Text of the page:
Used and new metal is rolling over the curb at paces pleasing to dealers and finance companies. But more vehicles are connected to contracts at lengths approaching the time a two-term president spends in the White House.
Autotrader senior analyst Michelle Krebs acknowledged the chatter about longer-term loans intensified as the industry gathered for recent events in Detroit, New York and Las Vegas. Those conversations also included concerns about loans lasting 84 months or even longer, especially for new models where Kelley Blue Book estimated average transaction price for light vehicles in the United States hit $33,666 in March.
“Yet it doesn’t seem like anybody wants to be the one that blinks and backs down. So while there’s a lot of concern and chatter about it, so far I don’t think we’ve seen any action reversing it,” Krebs said when Autotrader and KBB hosted a conference call with the media this past Friday morning.
KBB’s information showed last month’s new-car prices increased by $645 or 2 percent from March of last year. Analysts noticed that prices for Fiat Chrysler units (up 3.3 percent) and Toyota vehicles (up 3.1 percent) rose the most last month.
“While this may seem like good news for automakers and dealers, incentive spending continues to rise within the industry and offset part of this strength,” Kelley Blue Book analyst Tim Fleming said in a release containing the data. “Also, to afford the growing monthly payments, more consumers are financing these vehicles for 72 and 84 months, which will likely delay the purchase cycle for their next vehicle.”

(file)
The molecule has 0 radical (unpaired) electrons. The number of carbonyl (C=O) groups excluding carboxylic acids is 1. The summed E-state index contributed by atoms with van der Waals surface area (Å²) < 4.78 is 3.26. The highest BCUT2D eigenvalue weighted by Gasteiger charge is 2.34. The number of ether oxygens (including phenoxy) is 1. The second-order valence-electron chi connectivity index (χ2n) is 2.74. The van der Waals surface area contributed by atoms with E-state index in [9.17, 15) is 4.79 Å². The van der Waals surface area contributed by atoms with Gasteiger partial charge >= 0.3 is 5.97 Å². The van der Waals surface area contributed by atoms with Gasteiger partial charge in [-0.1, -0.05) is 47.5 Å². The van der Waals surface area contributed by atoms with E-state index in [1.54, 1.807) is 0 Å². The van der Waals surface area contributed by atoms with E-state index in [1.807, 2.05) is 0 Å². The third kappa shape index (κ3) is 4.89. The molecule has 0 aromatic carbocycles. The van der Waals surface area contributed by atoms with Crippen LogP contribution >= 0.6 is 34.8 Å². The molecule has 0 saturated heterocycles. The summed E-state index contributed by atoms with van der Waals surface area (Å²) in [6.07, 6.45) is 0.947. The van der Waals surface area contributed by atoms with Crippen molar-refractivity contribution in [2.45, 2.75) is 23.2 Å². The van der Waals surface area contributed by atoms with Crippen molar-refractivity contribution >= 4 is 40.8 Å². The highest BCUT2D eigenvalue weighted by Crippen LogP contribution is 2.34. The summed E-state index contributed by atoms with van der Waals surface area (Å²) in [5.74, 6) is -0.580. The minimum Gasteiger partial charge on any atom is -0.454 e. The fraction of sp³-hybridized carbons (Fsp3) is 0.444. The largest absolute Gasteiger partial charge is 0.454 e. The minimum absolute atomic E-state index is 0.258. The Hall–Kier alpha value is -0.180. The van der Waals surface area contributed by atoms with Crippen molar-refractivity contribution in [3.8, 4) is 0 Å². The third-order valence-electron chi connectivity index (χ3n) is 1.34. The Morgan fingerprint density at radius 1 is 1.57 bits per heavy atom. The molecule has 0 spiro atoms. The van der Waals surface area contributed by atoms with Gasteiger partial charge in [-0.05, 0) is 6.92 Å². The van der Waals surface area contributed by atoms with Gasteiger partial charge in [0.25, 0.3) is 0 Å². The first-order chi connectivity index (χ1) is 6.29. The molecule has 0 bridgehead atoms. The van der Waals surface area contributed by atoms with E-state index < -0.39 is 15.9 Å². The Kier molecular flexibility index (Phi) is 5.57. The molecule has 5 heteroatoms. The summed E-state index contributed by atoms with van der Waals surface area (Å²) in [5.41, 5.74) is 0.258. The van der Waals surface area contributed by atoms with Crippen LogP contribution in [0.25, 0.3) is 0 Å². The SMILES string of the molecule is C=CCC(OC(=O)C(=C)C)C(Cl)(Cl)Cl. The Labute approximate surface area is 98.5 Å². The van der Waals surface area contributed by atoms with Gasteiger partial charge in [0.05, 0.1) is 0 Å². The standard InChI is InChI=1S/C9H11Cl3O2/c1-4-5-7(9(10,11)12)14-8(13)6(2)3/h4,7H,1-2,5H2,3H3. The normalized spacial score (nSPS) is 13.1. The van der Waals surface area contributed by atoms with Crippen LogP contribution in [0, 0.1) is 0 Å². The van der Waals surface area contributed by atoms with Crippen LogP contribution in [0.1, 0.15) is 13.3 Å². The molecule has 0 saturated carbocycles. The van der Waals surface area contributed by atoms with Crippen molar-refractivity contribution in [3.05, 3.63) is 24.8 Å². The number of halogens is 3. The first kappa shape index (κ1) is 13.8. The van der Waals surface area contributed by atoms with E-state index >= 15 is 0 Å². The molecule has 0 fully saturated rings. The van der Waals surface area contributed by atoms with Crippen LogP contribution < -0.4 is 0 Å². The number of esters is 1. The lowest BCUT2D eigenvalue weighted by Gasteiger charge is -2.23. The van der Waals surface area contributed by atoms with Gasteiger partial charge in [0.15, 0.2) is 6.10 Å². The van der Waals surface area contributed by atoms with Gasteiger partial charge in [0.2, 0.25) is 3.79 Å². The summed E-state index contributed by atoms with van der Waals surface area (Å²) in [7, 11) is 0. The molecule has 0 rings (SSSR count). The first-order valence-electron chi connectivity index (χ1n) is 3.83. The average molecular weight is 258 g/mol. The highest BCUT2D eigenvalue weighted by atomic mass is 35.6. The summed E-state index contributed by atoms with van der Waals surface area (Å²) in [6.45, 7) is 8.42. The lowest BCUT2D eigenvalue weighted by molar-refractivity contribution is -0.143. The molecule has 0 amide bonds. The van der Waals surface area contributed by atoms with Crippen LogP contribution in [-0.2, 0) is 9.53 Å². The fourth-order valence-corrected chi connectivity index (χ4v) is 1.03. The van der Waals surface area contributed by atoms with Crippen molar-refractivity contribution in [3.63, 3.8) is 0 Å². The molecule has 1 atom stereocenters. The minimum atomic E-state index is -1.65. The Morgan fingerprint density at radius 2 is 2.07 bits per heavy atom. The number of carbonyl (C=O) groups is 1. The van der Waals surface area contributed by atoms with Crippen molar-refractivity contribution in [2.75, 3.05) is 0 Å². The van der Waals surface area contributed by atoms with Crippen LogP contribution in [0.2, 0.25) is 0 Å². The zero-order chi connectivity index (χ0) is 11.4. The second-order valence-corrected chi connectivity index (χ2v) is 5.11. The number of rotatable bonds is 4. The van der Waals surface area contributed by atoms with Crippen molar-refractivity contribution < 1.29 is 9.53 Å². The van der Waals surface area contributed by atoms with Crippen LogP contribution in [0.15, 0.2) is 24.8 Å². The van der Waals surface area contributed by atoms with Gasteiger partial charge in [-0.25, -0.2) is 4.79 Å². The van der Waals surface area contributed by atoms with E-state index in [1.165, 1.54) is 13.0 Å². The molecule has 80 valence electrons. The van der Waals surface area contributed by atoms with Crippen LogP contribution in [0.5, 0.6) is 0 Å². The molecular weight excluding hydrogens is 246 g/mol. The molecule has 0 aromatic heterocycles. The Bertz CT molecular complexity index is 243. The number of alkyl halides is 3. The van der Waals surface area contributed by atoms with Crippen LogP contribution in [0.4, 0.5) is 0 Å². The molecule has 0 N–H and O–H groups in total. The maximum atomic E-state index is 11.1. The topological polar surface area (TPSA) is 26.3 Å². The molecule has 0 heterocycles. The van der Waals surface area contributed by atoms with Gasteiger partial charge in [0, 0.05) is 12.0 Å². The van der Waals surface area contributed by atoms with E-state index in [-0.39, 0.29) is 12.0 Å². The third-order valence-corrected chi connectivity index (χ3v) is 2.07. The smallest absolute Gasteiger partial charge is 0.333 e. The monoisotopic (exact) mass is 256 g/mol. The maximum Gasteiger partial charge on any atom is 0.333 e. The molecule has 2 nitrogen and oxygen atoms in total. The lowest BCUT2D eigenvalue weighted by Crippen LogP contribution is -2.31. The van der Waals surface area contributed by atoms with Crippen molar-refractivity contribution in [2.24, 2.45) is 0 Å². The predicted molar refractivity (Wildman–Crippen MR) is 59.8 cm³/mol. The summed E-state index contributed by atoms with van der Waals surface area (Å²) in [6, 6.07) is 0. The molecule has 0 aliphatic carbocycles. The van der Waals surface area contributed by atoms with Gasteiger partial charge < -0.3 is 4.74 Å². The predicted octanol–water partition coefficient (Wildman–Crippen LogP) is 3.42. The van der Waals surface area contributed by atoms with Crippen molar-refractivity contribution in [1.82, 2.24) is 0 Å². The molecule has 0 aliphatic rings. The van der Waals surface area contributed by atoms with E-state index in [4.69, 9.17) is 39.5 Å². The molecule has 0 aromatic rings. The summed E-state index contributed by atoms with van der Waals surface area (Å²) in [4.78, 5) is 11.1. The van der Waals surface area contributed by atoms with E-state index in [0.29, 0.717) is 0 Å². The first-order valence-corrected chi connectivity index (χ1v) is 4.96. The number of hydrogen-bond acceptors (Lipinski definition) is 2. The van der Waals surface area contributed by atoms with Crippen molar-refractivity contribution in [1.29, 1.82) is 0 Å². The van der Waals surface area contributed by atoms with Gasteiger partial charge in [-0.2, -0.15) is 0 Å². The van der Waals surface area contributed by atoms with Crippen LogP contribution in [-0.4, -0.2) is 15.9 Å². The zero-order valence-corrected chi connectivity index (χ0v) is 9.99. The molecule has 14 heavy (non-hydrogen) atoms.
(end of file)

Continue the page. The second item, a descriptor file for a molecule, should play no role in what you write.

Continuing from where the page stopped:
The closing data point from last week’s opening presentation during the 2016 J.D. Power Automotive Summit illustrated the magnitude to which terms are stretching. J.D. Power reported that the percentage of loans in the 84 months and longer range is now 5.4 percent of total sales, up 140 basis points from 2015. Likewise, the percentage of vehicles that are leased is now 31.4 percent, up 360 basis points from 2015.
During the monthly media call, Kelley Blue Book senior analyst Alec Gutierrez pointed out how leasing can be a “counterbalance” to the continual rise in stretching installment contract terms. Still Gutierrez cautioned that the pace of vehicles being turned and the subsequent finance company origination volume are likely to be impacted if more contracts are 72 months or longer.
“As you know if you’re signing up for a six- or seven-year loan, the period of time in which you’re going to be underwater on that loan, you’re going to have to own that vehicle longer before you’re at a point where you can either trade it in or liquidate it or sell it on your own to buy your next new car,” Gutierrez said.
“I think what you’ll find is it’s going to extend the ownership lifecycle for folks who partake in these loans, and will thus keep folks out of the marketplace a little bit longer,” he added.
And Gutierrez also pondered the potential for leasing to slow down, too.
“As time goes on, which way the pendulum swings — more folks taking longer term loans and you see leasing start to pull back — which we would expect at some point as we see used-car values take a hit in the next six to 12 to 18 months, all it’s going to do is extend the time in between purchases for folks who are taking those longer loans,” he said.